Assessment of the Usage of Figures of Speech in the Letter, by Abigail Adams

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Assessment of the Usage of Figures Of Speech in The Letter, By Abigail Adams

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Abigail Adams writes to her son in order to reinforce his determination. She uses metaphor to assert that he must stay open and educated at all times in order to become successful. She also uses hypothetical question in order to assert that he must persevere through hardship, as hardship is what builds great character. She then appeals to kairos in describing the state of the country to show that, with the idea of hardship forging character, John has a unique opportunity to forge his own greatness.

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First, Adams employs metaphor in order to convince her son that he must remain open to new ideas in order to better himself. When writing to her son, Abigail Adams writes of an anecdote which she had read of, which, “compares a judicious traveller to a river, that increases its stream the further it flows from its source; or to certain springs, which… improve their qualities as they pass along”(Adam). In this quote, Abigail Adams cites an anecdote to compare a wise man to a stream. A stream’s flow gains strength as it rushes away from its source. Its waters become enriched with taste and quality as it passes by minerals in the banks. Adams uses this to convey to her son that he must be like a stream at all times. He must keep his mind open to new ideas, expose himself to new experiences, and venture out far beyond his roots. Through this, Abigail claims that her son will become a wiser, more prudent man. Thus, Adams uses metaphor in order to convey to her son that the path to prudence lies in new experiences.

Also, Adams poses a hypothetical question in order to assert to her son that character is forged in hardship and adversity. In her letter, Adams brings up a famous greek philosopher in order to prove a point, asking, “Would Cicero have shone so distinguished an orator if he had not been roused, kindled, and inflamed by the tyranny of Catiline, Verres, and Mark Anthony?”(Adams). Here, Abigail Adams mentions the great greek orator Cicero, and argues that he became so influential and prominent because of the circumstances he lived in. The hardship and crimes surrounding him served only to amplify his abilities as a thinker and a writer. The posing of this question was designed to make her son ponder how Cicero became so great,and connect his greatness to the calamities which he witnessed. Thus, Adam poses a hypothetical question to introduce the idea that adversity leads to great character.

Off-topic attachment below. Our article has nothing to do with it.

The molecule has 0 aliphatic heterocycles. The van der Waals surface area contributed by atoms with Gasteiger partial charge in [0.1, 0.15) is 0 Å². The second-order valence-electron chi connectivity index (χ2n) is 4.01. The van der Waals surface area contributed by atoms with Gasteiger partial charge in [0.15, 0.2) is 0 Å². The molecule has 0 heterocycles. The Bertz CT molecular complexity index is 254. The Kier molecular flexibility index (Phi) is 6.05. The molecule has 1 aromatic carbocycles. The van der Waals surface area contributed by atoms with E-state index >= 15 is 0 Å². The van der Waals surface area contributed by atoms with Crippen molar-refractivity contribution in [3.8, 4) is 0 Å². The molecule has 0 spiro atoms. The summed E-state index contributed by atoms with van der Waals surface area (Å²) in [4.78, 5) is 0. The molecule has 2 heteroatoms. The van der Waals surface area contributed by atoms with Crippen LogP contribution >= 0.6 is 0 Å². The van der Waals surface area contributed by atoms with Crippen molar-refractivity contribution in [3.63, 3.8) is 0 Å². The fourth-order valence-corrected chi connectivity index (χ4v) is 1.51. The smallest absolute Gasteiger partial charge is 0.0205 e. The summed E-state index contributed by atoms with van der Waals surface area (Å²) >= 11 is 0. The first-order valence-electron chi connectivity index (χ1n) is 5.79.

Additionally, Abigail Adams appeals to kairos in order to convince her son that the time is ripe for him to forge his own character. In her letter, she says, “Yet it is your lot,my son, to be an eyewitness of these calamities in your own native land…”(Adams). Abigail mentions calamities to refer to the american revolution raging in America at the time. She used this to make her son realize that the time in which he lives in is the opportune time for him to make a name for himself. After being exposed to the idea of hardship building character, this realization causes him to see that he must take advantage of this time. Thus, Adams uses kairos to cause her son to take advantage of the opportunity presented to him.

In conclusion, Abigail Adams uses metaphor, hypothetical question, and kairos to prepare him to open his mind and take advantage of the catastrophic state of the country in order to achieve his own greatness.

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